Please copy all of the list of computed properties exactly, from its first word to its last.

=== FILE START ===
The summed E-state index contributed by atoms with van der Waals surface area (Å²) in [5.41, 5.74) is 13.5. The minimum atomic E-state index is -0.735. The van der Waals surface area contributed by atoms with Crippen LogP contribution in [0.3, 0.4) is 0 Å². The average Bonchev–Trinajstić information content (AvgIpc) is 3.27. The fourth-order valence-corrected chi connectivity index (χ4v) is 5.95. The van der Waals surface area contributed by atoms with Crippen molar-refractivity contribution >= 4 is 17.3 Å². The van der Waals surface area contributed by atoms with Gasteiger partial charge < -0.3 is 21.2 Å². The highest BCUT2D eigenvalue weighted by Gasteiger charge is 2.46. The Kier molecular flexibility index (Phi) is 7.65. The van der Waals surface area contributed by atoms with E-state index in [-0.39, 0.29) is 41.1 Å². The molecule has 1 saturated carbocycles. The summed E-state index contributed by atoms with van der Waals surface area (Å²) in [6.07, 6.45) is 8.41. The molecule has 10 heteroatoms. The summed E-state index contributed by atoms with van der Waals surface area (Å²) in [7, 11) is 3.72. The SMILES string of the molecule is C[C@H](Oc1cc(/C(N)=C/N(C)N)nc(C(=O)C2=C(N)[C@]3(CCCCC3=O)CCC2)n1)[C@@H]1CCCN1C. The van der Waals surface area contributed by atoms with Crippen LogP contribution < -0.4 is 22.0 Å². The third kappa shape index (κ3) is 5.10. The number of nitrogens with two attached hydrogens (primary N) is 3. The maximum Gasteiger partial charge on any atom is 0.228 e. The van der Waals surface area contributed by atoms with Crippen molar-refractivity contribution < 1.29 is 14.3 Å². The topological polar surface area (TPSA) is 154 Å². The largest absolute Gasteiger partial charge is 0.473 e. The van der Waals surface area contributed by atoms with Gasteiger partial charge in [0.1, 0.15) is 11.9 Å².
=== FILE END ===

The summed E-state index contributed by atoms with van der Waals surface area (Å²) in [5.41, 5.74) is 13.5. The minimum atomic E-state index is -0.735. The van der Waals surface area contributed by atoms with Crippen LogP contribution in [0.3, 0.4) is 0 Å². The average Bonchev–Trinajstić information content (AvgIpc) is 3.27. The fourth-order valence-corrected chi connectivity index (χ4v) is 5.95. The van der Waals surface area contributed by atoms with Crippen molar-refractivity contribution >= 4 is 17.3 Å². The van der Waals surface area contributed by atoms with Gasteiger partial charge < -0.3 is 21.2 Å². The highest BCUT2D eigenvalue weighted by Gasteiger charge is 2.46. The Kier molecular flexibility index (Phi) is 7.65. The van der Waals surface area contributed by atoms with E-state index in [-0.39, 0.29) is 41.1 Å². The molecule has 1 saturated carbocycles. The summed E-state index contributed by atoms with van der Waals surface area (Å²) in [6.07, 6.45) is 8.41. The molecule has 10 heteroatoms. The summed E-state index contributed by atoms with van der Waals surface area (Å²) in [7, 11) is 3.72. The SMILES string of the molecule is C[C@H](Oc1cc(/C(N)=C/N(C)N)nc(C(=O)C2=C(N)[C@]3(CCCCC3=O)CCC2)n1)[C@@H]1CCCN1C. The van der Waals surface area contributed by atoms with Crippen LogP contribution < -0.4 is 22.0 Å². The third kappa shape index (κ3) is 5.10. The number of nitrogens with two attached hydrogens (primary N) is 3. The maximum Gasteiger partial charge on any atom is 0.228 e. The van der Waals surface area contributed by atoms with Crippen molar-refractivity contribution < 1.29 is 14.3 Å². The topological polar surface area (TPSA) is 154 Å². The largest absolute Gasteiger partial charge is 0.473 e. The van der Waals surface area contributed by atoms with Gasteiger partial charge in [0.1, 0.15) is 11.9 Å².